This is a quick post to follow up on my homily on the Widow’s Mite two weeks ago.  Yesterday, at a regularly scheduled meeting of department chairs, we had a presentation from the United Way of West Alabama—the University of Alabama is a big donor, and they were there to say thank you and to encourage our continued support.  The speaker shared a story about their work that really grabbed me, and I wanted to share it.

A few years ago, a couple, call them Bill and CJ, contacted the United Way because they had fallen on hard times and could not pay their electricity bill.  (Given how hot and humid it is down here, this is like not being able to pay your heating bill in New England.)  They were directed to an agency that is part of United Way, and got some help to pay the bill.

Ordinarily, this would be the end of the story at the United Way.  But a few months later they got a letter from Bill and CJ.  The couple had gotten back on their feet (or at least by their standards were doing okay, the woman telling the story suggested that the rest of us would find it pretty precarious) and they were grateful for the help.  They wanted to pay it forward, so they were sending a donation, all they could afford, to help out.  Enclosed was a check for $3.

Definitely something to bear in mind as we meditate on this Gospel story.

Thirty-Third Sunday in Ordinary Time: Preparing for the End

November 15, 2015

My second installment of a sermon on the Sunday readings.  This one was much, much harder.  Even though I started preparing last Tuesday, it did not come together until today at mass.  The opening hymn was Gather Us In, one of my favorite, if not my absolute favorite modern hymn.  I chose it for the processional hymn for my mother’s funeral last year.  Singing it today, particularly the verse about “the bread of new birth”, led me to the conclusion of my homily.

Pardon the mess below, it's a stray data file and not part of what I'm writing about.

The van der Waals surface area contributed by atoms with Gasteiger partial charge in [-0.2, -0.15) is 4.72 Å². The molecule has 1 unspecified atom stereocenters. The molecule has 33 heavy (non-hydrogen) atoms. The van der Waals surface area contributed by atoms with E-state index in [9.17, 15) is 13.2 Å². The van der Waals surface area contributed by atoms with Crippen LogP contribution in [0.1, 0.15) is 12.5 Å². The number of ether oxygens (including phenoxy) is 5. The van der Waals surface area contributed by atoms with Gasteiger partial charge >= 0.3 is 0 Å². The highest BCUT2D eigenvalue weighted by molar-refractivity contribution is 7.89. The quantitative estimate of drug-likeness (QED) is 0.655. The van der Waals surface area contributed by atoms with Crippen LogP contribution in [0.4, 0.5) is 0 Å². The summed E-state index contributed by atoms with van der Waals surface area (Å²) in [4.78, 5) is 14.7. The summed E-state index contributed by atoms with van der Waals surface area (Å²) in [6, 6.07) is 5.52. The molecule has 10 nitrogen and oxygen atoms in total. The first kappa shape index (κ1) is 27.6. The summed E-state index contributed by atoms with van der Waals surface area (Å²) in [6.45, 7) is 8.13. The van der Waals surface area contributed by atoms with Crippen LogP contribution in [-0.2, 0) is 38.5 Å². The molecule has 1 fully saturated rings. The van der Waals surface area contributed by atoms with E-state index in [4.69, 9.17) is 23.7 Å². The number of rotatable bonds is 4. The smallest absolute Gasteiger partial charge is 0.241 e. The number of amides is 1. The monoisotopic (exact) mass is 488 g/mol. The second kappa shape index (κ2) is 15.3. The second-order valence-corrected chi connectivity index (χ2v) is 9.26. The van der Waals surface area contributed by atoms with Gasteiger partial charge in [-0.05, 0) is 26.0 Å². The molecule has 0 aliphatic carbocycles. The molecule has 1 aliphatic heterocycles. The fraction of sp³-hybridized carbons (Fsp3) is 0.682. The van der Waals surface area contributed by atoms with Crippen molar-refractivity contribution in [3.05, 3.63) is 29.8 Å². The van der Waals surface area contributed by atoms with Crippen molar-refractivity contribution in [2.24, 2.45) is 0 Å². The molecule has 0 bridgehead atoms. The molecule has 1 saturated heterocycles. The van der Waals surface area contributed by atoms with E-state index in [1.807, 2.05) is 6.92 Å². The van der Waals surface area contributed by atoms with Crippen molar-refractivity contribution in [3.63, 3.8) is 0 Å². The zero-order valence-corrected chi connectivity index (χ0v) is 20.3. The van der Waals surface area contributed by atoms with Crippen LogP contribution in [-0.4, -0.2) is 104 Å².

In today’s gospel we read the conclusion of Jesus’ apocalyptic discourse in Marks’ gospel.  As we come to the end of the liturgical year–next Sunday is the Feast of Christ the King, and in two weeks Advent begins–the Church turns our attention to the end times.  Or more precisely, to the end of this world, and the advent of the world to come.    These are important things to consider.    The Creed, which we recite weekly, mentions them twice.  First, we profess that

He will come again in glory to judge the living and the dead,
and his kingdom will have no end.

And we conclude with our belief that

I look for the resurrection of the dead,
and the life of the world to come.

To the early Christians, these were pressing concerns:  they felt that the “end times” we immanent and they could expect to see the terrors that Jesus described come to pass.  Today, almost 2000 years after Jesus spoke, they have become less immediate.  We have a longer view of time:  the Earth is not  6,000 but rather 5 billion years old, and the most recent estimates of physicists place its end at least a billion years in the future.    For many people, against such a time scale the end of the world recedes comfortably out of view.

Read more…

Casting Wider Nets of Compassion

November 15, 2015

“I think that when people turn on their TVs and see this footage, they’ll say, ‘Oh my God, that’s horrible,’ and then they’ll go back to eating their dinners.”